Andrew Luck never contemplated playing again.

For Friday's Chuckstrong Tailgate Gala, Andrew Luck made a triumphant comeback to Indianapolis, six years after his unexpected retirement from the NFL.

Luck retired from football at the tender age of 29. In September, he will turn 35 years old, which is an age at which a number of quarterbacks continue to have success, such as Aaron Rodgers, Russell Wilson, Matthew Stafford, and Kirk Cousins.  

Over his six years in the NFL, Luck passed for 23,671 yards and 171 touchdowns. Because of a shoulder injury, he sat out the whole 2017 season. For a rookie in 2012, his 4,374 throwing yards were an NFL record. His tenure with the Colts was marked by four trips to the playoffs.  

Luck, nevertheless, claimed he has never looked back since quitting when asked if he has ever contemplated playing football again.  

"That part of it was put to bed in my mind in a very simple, sort of direct way"—Luck told reporters, including Joel A. Erickson of the Indianapolis Star—when he retired. "I believe that aspect of it has persisted, despite the many complications surrounding it. It was definitely tormented on the inside, as you witnessed that night."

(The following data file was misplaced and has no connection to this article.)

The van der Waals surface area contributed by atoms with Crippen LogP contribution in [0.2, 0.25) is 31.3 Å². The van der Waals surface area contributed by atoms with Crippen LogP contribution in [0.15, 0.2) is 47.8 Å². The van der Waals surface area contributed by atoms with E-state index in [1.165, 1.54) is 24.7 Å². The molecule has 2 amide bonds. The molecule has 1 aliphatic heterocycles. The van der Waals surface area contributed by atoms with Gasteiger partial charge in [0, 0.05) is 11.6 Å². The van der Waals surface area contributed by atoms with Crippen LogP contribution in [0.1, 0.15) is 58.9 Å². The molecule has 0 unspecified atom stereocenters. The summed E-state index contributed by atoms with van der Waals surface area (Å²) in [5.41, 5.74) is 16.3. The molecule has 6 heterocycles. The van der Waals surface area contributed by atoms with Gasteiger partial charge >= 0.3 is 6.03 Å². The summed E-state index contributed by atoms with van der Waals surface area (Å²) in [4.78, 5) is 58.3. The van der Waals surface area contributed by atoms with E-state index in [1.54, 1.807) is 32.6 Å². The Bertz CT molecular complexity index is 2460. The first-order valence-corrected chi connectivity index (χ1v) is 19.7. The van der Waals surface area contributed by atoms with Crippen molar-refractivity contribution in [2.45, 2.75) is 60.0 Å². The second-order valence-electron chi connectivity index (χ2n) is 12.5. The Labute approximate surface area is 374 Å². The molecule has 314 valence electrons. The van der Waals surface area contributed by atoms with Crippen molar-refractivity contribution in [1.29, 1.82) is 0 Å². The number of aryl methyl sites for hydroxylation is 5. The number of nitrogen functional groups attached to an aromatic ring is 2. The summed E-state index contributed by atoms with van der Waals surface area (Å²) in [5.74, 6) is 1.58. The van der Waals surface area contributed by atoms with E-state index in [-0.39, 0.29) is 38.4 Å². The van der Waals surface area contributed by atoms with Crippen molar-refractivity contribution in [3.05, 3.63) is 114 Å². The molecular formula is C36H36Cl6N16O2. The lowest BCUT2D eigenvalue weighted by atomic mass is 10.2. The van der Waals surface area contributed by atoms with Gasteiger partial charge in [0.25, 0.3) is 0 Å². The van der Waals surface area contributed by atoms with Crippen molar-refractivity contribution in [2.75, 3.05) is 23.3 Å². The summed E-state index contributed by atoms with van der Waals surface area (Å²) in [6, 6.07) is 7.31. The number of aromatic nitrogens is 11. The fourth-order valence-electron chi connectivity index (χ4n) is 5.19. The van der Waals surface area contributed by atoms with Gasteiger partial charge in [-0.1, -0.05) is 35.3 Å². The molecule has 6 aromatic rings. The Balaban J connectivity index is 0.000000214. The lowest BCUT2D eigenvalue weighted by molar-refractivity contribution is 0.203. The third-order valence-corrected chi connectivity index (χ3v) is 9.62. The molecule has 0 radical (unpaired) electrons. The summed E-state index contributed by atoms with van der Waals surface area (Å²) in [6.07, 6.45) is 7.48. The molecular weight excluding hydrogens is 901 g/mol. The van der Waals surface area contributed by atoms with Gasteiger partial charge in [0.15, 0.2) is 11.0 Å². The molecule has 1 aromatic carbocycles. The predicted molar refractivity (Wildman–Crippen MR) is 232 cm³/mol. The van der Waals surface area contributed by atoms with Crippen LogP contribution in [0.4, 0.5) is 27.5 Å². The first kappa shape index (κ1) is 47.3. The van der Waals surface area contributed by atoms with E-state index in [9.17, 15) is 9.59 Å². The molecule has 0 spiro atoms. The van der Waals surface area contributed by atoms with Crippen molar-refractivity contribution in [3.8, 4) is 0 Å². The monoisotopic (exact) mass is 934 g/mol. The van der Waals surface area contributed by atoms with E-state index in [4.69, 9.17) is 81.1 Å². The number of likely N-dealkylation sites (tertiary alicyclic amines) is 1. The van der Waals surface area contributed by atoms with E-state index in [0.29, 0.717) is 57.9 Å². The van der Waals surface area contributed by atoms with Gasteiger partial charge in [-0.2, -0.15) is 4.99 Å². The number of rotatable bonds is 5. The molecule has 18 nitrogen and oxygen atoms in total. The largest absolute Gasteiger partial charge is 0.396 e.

Chuck Pagano, a former coach of the Indianapolis Colts, hosts an annual tailgate gala called the Chuckstrong Tailgate Gala to benefit cancer research. Colts owner Jim Irsay, who challenged Luck and Pagano to knock down 16 boards in 60 seconds using footballs, contributed to this year's event and helped generate more than $1 million.  

It was expected that Luck, a four-time Pro Bowler, would rise to the occasion given his reputation for pinpoint passing. Luck discovered he loves football even if he didn't want to play in the NFL again. And he's taken care of it by doing what he terms "lower-case 'c' coaching"—coaching on the side at Palo Alto High School.  

"Football was a boon to me. A great deal. The connections and times spent with those I cared about the most, Luck reiterated, were paramount. A part of me feels—and I don't mean this in a corny way—like, you know, this is my chance to pay it forward in this game. "Part of me realized that at some point in my life I needed to reintegrate football," according to him. "I love the game still."  

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